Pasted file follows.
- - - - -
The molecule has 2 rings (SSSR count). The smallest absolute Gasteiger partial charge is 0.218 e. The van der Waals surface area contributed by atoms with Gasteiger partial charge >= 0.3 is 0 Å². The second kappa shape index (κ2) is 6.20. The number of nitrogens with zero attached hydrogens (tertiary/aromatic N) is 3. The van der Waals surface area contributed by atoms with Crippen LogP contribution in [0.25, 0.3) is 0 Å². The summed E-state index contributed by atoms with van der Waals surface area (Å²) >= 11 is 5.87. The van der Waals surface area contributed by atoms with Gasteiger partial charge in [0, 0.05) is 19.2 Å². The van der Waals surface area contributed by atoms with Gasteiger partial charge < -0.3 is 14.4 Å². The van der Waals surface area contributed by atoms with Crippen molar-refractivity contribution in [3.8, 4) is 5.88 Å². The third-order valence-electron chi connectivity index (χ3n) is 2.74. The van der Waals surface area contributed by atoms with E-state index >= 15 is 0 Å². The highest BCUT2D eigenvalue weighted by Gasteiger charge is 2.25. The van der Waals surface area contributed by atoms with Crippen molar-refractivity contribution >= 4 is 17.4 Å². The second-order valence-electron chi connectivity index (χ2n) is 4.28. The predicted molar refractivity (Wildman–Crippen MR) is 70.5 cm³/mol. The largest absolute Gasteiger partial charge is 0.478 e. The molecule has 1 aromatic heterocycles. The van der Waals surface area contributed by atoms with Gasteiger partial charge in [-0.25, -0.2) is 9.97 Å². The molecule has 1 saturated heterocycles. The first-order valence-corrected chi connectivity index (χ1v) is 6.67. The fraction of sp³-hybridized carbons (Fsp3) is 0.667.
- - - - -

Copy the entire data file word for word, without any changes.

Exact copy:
The molecule has 2 rings (SSSR count). The smallest absolute Gasteiger partial charge is 0.218 e. The van der Waals surface area contributed by atoms with Gasteiger partial charge >= 0.3 is 0 Å². The second kappa shape index (κ2) is 6.20. The number of nitrogens with zero attached hydrogens (tertiary/aromatic N) is 3. The van der Waals surface area contributed by atoms with Crippen LogP contribution in [0.25, 0.3) is 0 Å². The summed E-state index contributed by atoms with van der Waals surface area (Å²) >= 11 is 5.87. The van der Waals surface area contributed by atoms with Gasteiger partial charge in [0, 0.05) is 19.2 Å². The van der Waals surface area contributed by atoms with Gasteiger partial charge < -0.3 is 14.4 Å². The van der Waals surface area contributed by atoms with Crippen molar-refractivity contribution in [3.8, 4) is 5.88 Å². The third-order valence-electron chi connectivity index (χ3n) is 2.74. The van der Waals surface area contributed by atoms with E-state index >= 15 is 0 Å². The highest BCUT2D eigenvalue weighted by Gasteiger charge is 2.25. The van der Waals surface area contributed by atoms with Crippen molar-refractivity contribution >= 4 is 17.4 Å². The second-order valence-electron chi connectivity index (χ2n) is 4.28. The predicted molar refractivity (Wildman–Crippen MR) is 70.5 cm³/mol. The largest absolute Gasteiger partial charge is 0.478 e. The molecule has 1 aromatic heterocycles. The van der Waals surface area contributed by atoms with Gasteiger partial charge in [-0.25, -0.2) is 9.97 Å². The molecule has 1 saturated heterocycles. The first-order valence-corrected chi connectivity index (χ1v) is 6.67. The fraction of sp³-hybridized carbons (Fsp3) is 0.667.